Expressing a glint to the day of love, five young Afghan women went to lunch to a chic Kabul eatery on Valentine's Day wearing a red scarf.
"It was fun. We also bought a cake," said one of them, a 26-year-old employee of an international nongovernment organisation who asked to be called Jamila to hide her identity.
The red scarves were a sign known only to this group of friends whose brush with foreigners introduced them to Valentine's Day -- an event largely unknown in Afghanistan, where love outside of marriage is taboo.
Three of them even have boyfriends but it would be a scandal if their parents found out.
They had bought the guys gifts to be handed over at an early dinner, Jamila said. "But, of course, it is a secret occasion that no one is meant to know about except us."
Sharifa, another modern Kabuli girl, told her relatives she was having lunch with her best girlfriend. "She is trusted by our family," the 23-year-old said the day before February 14. "Instead I will go out with my boyfriend."
Her lunch was a daring breach of cultural and religion in a society where rigid custom means unrelated girls and boys rarely mix and marriages are fixed by parents.
But even though the tatty winter roses in the capital's famous Flower Street were not dressed up for love this year, Valentine's Day is creeping into modern Afghanistan -- although still under the radar of the conservatives who rail against it in other Islamic countries.
"Our society is driven by strict traditions," said Jamila. "Even families willing to give freedom to their children refrain from doing so to avoid scandal and criticism."
Afghanistan's decades of war and turmoil, and the rule of the hardline Taliban, imposed another layer of conservatism on an already strictly religious society.
"It takes time, I suppose decades, to catch up with the caravan of civilisation of the rest of the world, to transform century-old practices considered as family pride to the needs of today," said Mohammad Farid, 31.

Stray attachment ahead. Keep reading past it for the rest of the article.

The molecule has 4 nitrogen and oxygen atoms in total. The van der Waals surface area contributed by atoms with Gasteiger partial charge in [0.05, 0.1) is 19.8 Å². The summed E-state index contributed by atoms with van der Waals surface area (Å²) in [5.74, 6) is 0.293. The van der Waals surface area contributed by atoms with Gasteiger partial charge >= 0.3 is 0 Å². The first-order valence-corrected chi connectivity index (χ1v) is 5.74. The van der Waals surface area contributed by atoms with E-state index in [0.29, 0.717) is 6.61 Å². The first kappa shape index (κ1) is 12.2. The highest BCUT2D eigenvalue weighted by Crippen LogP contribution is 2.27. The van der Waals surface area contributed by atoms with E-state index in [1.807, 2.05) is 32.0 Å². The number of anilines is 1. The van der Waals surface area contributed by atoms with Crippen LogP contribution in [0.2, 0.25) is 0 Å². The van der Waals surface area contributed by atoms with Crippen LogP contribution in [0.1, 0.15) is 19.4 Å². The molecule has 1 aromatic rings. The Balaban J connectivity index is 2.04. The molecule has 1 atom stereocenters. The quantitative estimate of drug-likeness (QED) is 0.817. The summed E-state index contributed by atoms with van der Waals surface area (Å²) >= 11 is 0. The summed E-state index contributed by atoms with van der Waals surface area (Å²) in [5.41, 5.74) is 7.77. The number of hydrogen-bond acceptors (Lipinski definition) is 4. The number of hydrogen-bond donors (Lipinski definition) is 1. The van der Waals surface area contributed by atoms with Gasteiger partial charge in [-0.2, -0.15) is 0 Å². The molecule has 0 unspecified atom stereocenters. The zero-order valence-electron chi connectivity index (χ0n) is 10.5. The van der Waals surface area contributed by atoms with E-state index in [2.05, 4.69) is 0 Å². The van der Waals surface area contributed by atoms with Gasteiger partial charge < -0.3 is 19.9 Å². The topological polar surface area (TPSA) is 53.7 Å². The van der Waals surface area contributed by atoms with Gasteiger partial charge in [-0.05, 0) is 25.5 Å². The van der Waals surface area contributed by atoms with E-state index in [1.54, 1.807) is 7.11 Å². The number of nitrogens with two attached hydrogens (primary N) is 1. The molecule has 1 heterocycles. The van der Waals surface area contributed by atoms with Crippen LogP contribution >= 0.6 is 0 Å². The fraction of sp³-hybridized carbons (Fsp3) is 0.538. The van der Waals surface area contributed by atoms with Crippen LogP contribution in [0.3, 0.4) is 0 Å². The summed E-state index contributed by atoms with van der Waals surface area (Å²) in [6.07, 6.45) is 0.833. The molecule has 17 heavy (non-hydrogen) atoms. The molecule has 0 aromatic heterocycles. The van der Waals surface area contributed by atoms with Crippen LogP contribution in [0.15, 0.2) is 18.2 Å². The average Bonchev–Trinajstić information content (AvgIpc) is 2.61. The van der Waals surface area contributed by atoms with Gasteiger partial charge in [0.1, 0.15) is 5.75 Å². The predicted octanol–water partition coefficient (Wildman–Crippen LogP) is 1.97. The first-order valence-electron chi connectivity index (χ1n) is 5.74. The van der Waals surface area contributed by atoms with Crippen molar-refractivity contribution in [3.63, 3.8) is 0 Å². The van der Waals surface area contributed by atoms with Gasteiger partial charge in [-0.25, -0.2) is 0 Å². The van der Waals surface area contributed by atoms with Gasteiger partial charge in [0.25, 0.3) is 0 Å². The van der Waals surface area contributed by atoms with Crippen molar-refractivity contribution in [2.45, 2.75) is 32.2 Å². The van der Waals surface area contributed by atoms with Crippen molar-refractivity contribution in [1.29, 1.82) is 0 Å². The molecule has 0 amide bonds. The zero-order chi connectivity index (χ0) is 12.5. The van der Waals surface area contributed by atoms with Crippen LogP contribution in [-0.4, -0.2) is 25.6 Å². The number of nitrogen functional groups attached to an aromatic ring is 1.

Violations of these customs can result in "honour killings", in which families kill a woman deemed to have insulted the family name. There are no figures for this kind of murder but hundreds are believed to go unreported to police.
Farid, a property dealer, is unmarried -- rare in Afghanistan for someone of his age although many men have to save for years to afford the costly and lavish weddings dictated by tradition.
He would not say if he had a girlfriend but he lamented the lack of places to take a date.
"If you are rich, you can rent a room in a high-class hotel to have private moments, otherwise you use telephones or SMS (instant messaging) as the only means of private communication," he said.
Even in Kabul -- a bubble of modernity in mostly rural and illiterate Afghanistan -- cinemas, concert halls and public parks are off limits to women and said to be frequented only by "bad men."
"The only place a boy and a girl feel comfortable to talk to each other, without fingers being pointed at them, is the university campus where they together as classmates," Jamila said.
Despite the restrictions on couples, love is all around in Afghanistan: there are new television soaps with romantic intrigue, Bollywood movies and sometimes-racy music videos, as well as ancient Afghan love poems and ballads.
The conservatives, including in government, grumble about "unIslamic values" and disrespect of culture.
But youngsters here, as anywhere, find ways to "break the chains," Farid said.
"Some daring couples take the risk of trying of make time for themselves, going to each others' houses while the rest of the family is away, driving around in their cars or meeting up at shopping centres," he said.